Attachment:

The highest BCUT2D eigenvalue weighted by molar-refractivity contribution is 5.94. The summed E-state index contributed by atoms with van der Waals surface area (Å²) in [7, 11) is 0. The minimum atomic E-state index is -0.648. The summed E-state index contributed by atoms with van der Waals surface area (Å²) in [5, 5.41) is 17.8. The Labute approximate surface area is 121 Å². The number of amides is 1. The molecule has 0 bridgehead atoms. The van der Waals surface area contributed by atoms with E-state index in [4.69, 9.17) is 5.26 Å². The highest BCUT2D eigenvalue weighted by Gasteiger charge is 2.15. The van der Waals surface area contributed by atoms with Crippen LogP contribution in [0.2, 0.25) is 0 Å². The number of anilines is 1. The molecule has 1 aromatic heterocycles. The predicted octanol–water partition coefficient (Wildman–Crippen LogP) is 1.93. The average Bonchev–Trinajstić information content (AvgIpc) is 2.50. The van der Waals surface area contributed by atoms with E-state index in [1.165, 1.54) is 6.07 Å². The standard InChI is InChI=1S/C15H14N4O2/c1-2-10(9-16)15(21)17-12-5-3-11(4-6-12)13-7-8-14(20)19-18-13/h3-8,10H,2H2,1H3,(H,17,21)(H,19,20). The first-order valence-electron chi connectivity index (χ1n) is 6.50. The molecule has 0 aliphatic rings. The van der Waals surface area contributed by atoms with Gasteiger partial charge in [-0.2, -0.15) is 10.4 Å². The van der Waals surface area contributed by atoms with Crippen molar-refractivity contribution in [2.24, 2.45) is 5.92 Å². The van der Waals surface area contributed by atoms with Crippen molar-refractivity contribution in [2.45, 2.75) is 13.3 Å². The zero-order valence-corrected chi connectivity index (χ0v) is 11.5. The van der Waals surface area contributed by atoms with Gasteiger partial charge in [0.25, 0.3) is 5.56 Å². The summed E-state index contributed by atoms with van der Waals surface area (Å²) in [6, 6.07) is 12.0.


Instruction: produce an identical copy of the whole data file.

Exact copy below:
The highest BCUT2D eigenvalue weighted by molar-refractivity contribution is 5.94. The summed E-state index contributed by atoms with van der Waals surface area (Å²) in [7, 11) is 0. The minimum atomic E-state index is -0.648. The summed E-state index contributed by atoms with van der Waals surface area (Å²) in [5, 5.41) is 17.8. The Labute approximate surface area is 121 Å². The number of amides is 1. The molecule has 0 bridgehead atoms. The van der Waals surface area contributed by atoms with E-state index in [4.69, 9.17) is 5.26 Å². The highest BCUT2D eigenvalue weighted by Gasteiger charge is 2.15. The van der Waals surface area contributed by atoms with Crippen LogP contribution in [0.2, 0.25) is 0 Å². The number of anilines is 1. The molecule has 1 aromatic heterocycles. The predicted octanol–water partition coefficient (Wildman–Crippen LogP) is 1.93. The average Bonchev–Trinajstić information content (AvgIpc) is 2.50. The van der Waals surface area contributed by atoms with E-state index in [1.165, 1.54) is 6.07 Å². The standard InChI is InChI=1S/C15H14N4O2/c1-2-10(9-16)15(21)17-12-5-3-11(4-6-12)13-7-8-14(20)19-18-13/h3-8,10H,2H2,1H3,(H,17,21)(H,19,20). The first-order valence-electron chi connectivity index (χ1n) is 6.50. The molecule has 0 aliphatic rings. The van der Waals surface area contributed by atoms with Gasteiger partial charge in [-0.2, -0.15) is 10.4 Å². The van der Waals surface area contributed by atoms with Crippen molar-refractivity contribution in [2.24, 2.45) is 5.92 Å². The van der Waals surface area contributed by atoms with Crippen molar-refractivity contribution in [2.45, 2.75) is 13.3 Å². The zero-order valence-corrected chi connectivity index (χ0v) is 11.5. The van der Waals surface area contributed by atoms with Gasteiger partial charge in [0.25, 0.3) is 5.56 Å². The summed E-state index contributed by atoms with van der Waals surface area (Å²) in [6, 6.07) is 12.0.